Friday, February 25, 2011

Laughin' at the Hard Times...

Far to the west of here, on a small island in Puget Sound, there once lived three women who loved to sing. Actually, the island was full of people who loved to sing. There were church singers, garden singers, lullabye singers, and rock & roll singers. There were folk singers and filk singers, serious song scholars and raunchy tavern chorus-belters. The meekest music-makers kept to their showers--maybe allowed themselves to occasionally whistle for their dogs in public--but many folks believed that music was something to be shared.

The three women, Mary, Elizabeth, and Velvet, were music-sharers with a mission. They had been singing together for years--in community theater shows, workshops, churches and all kinds of other venues and get-togethers. They started writing their own songs and got together to perform them. They called their trio, "Women, Women & Song."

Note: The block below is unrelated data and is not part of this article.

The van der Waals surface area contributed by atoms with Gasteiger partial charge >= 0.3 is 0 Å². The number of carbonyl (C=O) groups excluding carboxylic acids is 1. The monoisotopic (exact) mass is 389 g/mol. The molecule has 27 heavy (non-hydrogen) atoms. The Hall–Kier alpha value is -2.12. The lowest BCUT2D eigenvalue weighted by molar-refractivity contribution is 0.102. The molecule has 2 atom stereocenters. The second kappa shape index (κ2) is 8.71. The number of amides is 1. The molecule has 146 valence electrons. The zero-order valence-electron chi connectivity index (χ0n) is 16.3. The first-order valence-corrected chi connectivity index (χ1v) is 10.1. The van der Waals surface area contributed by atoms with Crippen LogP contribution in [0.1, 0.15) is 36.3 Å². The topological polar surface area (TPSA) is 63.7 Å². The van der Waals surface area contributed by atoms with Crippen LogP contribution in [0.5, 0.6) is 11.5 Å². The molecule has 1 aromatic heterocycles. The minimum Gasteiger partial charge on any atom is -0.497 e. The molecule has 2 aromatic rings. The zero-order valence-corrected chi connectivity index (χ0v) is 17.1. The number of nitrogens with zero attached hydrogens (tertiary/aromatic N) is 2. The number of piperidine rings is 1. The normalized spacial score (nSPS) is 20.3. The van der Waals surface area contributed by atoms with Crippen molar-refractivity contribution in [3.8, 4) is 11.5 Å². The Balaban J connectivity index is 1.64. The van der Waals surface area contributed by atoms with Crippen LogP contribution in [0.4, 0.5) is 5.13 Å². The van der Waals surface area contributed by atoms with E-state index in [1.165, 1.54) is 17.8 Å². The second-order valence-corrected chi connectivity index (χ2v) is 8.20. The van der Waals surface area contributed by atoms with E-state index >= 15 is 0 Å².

They sang about common, everyday themes: washing windows, raising children, braces and break-ups and long car rides. To each of life's frustrations they added sweet harmonies, hard-earned wisdom, and joyful comedic twists. I recall one summer appearance on the open-air stage at the Strawberry Festival, when they prefaced a hilarious madrigal-style primer on human sexuality with the warning, "the next song we'll be singing is a little 'blue,' so you might want to hand each of your kids a dollar and send them up the street to buy snow cones now." My mother and I laughed together at the lines that followed:
"Some of us like one lover and one only,
Some of us have lost count and still are lonely.
Some of us can do it just for fun;
Others of us have to marry everyone,
But most of us find a way to get the thing done,
For that is the way of sex."

Mom and I laughed til there were tears in our eyes as the song ranged through its perilous, hilarious territory. Then, mother and daughter, we faced each other with a gaze of mutual understanding at the final refrain:
"...But, ignore sex or embrace it,
In some way you'll have to face it...
For that is the way of,
That is the way of,
That is the way of sex!"

These three women--all around the age of my parents--sang me through adolescence with some of the best messages any young woman could hear. My teenage body-image angst was mitigated by a catchy little tune with these lyrics:
"This body is mine, it'll be what it will,
And I don't plan to change it with diets or pills,
And if you don't like it, go look for another,
'Cause this body's mine and I like it ruther."